In 2011 the Dickson Residents Group asked the then planning minister, Andrew Barr, to consider a comprehensive eight-point plan for this inner north precinct.
The key points included the building of affordable sustainable housing, a diverse range of housing options and an integrated planning and development precinct plan.
The planning minister did not demonstrate a willingness to work with locals – even though he is an inner north elected representative. The public meeting called to talk with Andrew Barr on these issues was interrupted by an ANU Young Labor group who shouted at speakers who disagreed with the planning minister. It was an introduction to how Andrew Barr operates against residents and those who disagree with his lasseiz-faire ideology.
There was so much that could have been achieved over the last ten years if the planning minister, now chief minister, and his chief planner had engaged transparently with the community. Opportunities were lost because the Greenslabor culture does not respect residents or care for their aspirations.
In the last few years the planning bureaucracy and its hangers-on have imported a policy scam that states that housing affordability would be improved if planning rules were de-regulated to allow for the ‘Missing Middle’ to be built in established suburbs. The number of distorted facts and myths involved with this misleading propaganda is amazing. The ACT planning directorate is a muddled bureaucratic silo where facts are of little relevance.
Recently things got even more weird. An odd alliance of organisations formed under the banner of Missing Middle Canberra. This cohort, with connections to the planning bureaucracy and Greenslabor, argues for the deregulation of housing approvals so that what they perceive, the missing middle, can be built throughout established Canberra suburbs.
Dickson and the surrounding suburbs have a diversity in age groups, cultural backgrounds and in the types of houses, town houses and apartments. There is no missing middle. This mythical concept was developed many years ago in the United States by money hungry developer groups. It is based on the neoliberal trickle-down ideology that fails to deliver affordability and to decrease homelessness.
Developers have profited by building what they like and have continued to boost profits. As for dealing with the housing crisis, affordability and homelessness, that’s not what the profit developer sector does. The new ‘missing middle’ houses and apartments have joined other expensive residences. The result has been an increase in inequality with those in need missing out again while the cashed-up have more houses to choose from and to sell on to others. The trickle down rarely formes a drip.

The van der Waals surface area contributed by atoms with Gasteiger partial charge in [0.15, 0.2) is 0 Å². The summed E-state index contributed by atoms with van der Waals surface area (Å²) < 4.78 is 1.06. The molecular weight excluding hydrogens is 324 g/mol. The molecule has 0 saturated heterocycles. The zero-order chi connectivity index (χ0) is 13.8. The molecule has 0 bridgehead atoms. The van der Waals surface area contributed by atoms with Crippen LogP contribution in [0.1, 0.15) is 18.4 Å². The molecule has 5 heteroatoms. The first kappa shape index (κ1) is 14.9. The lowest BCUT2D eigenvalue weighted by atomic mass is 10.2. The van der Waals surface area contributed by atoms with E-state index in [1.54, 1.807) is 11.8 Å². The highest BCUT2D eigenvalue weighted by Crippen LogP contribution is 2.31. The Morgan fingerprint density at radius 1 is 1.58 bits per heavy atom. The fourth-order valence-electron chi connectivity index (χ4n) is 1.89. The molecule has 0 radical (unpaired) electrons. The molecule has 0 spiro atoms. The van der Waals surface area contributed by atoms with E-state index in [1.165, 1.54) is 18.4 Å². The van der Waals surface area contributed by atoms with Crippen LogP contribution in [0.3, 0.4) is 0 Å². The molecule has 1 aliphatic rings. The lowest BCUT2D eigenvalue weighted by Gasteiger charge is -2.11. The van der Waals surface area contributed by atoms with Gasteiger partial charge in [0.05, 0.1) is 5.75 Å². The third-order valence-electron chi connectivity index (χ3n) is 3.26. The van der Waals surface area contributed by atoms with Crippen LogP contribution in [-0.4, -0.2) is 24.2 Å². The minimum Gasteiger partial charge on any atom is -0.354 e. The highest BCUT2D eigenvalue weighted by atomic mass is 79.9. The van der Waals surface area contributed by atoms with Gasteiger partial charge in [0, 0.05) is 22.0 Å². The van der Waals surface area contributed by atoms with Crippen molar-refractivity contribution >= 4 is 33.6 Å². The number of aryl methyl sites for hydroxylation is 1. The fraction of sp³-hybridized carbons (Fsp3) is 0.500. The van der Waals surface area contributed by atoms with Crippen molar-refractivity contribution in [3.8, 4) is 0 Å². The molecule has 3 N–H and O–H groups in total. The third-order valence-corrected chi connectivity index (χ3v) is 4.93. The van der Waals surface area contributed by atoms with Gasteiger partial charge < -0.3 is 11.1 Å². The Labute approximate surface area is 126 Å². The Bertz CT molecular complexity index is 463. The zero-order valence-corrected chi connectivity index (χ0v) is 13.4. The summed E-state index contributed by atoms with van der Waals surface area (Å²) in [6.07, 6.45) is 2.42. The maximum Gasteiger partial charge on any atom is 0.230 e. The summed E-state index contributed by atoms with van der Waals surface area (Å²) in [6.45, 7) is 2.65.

This flawed planning response to affordability has been identified as a cruel myth (some get richer while others remained poor) and is referred to as the Mything Middle. The same flawed messed-up concept has recently reached the opportunistic ACT planning bureaucracy and its loyal followers. Some have joined this alliance given the simplistic belief that implementing the missing middle addresses housing affordability and homelessness. The horror of such naivety!
The local commercial for-profit companies joined for massive profit opportunities if the chief planner deregulates development. Forget climate and welcome to de-greening, less biodiversity, town cramming, more heat islands and increased inequity.
The presence of social and community groups on Missing Middle Canberra raises questions about their skills sets and motivations. They have been totally fooled by the scam and the myths. A minimal amount of good judgement would have revealed that the Mything Middle movement does little for social and housing equity issues. This developer driven movement increases inequality. It looks as if these community groups place a higher priority on keeping in good with Greenslabor at the cost of equity values and the provision of social and affordable housing.
No matter what happens to the chief planner’s development reforms to de-green suburbs and de-regulate development, the on-going concern is how social welfare groups were scammed. Meanwhile residents who requested engagement on social and housing issues are sidelined and disrespected.
The current planning bureaucracy has failed this city in the landscape. The city needs a design and urban planning leadership that transparently works with residents to implement innovative programs on housing and development.
In October 2024 ACT voters need to vote for politicians who will put in place a new design and urban planning leadership. Maybe by then Andrew Barr will have sacrificed the chief planning bureaucrat as he has done before to shield himself from criticism about doing questionable stuff.
This article is a version of the piece originally published online with City News
Paul Costigan is a commentator on cultural and urban matters